A New "Atomic Clock" Transforms Deep Space Exploration
In June 2019, the National Aeronautics and Space Administration (NASA) a toaster oven-sized instrument aboard the Falcon X Heavy rocket from SpaceX. Two years later, results from the experiments carried out using the instrument have been published that could potentially change the way we travel in deep space in the future.
Space probes that have been launched from Earth currently cannot self-determine their locations in space. To know where they are, they first need to receive signals from Earth which they then bounce back. The signals are then received back on Earth and specially designed clocks then compute the time taken for the signals to travel back. Based on the calculated time, the location of the probe is determined and then communicated back to the probe.
Called atomic clocks, the specially designed clocks are as big as refrigerators and super precise in how they measure time. But carrying these big clocks on human missions is cumbersome. Additionally, sending signals back and forth is time-consuming. A round trip to a signal to Mars is about 40 minutes. One can only imagine the painful wait when drifting away in deep space.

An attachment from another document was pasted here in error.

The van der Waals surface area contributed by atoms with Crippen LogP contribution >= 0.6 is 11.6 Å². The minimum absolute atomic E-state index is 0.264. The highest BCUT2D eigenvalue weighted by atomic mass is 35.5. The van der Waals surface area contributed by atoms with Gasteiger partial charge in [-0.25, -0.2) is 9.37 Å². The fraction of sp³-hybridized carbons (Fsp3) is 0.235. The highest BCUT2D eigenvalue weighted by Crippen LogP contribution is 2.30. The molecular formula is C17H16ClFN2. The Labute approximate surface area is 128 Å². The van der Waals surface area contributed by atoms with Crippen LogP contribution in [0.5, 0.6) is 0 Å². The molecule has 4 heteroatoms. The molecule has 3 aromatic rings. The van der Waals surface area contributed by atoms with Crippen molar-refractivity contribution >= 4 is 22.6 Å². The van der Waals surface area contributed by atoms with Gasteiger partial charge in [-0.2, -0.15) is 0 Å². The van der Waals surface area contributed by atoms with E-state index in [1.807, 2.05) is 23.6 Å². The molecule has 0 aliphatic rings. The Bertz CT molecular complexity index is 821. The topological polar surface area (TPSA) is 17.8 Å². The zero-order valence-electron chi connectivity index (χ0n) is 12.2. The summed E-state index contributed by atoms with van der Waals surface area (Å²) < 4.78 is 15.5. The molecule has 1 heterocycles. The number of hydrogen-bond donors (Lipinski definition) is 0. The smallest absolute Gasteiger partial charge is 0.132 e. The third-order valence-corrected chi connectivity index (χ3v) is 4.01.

To overcome this potential problem, NASA reduced the size of the atomic clock and decided to test it in space. After the FalconX put the clock in its orbit, NASA activated it and began comparing it with another atomic clock on the ground. After comparing results for over a year, NASA found that the atomic clock in space drifted from the one on the ground by 26 picoseconds a day. This is comparable to the drift observed in other ground-based atomic clocks. It was also 10 times more stable than clocks used on GPS satellite systems.
In the future, spacecraft carrying this toaster-oven-sized atomic clock would have to send signals back and forth to determine its location. Instead, it would just receive a signal from Earth and calculate its own location using the onboard atomic clock. This would be like having its own GPS that could be used to navigate deep space.
Last year, scientists in Germany introduced a more accurate nuclear clock. However, it consumes more energy than atomic clocks.
Marianne Paguia Gonzalez, a technologist and systems engineer at JPL-NASA, gives us insights into her work for the space agency and a whole lot of pointers on getting into NASA.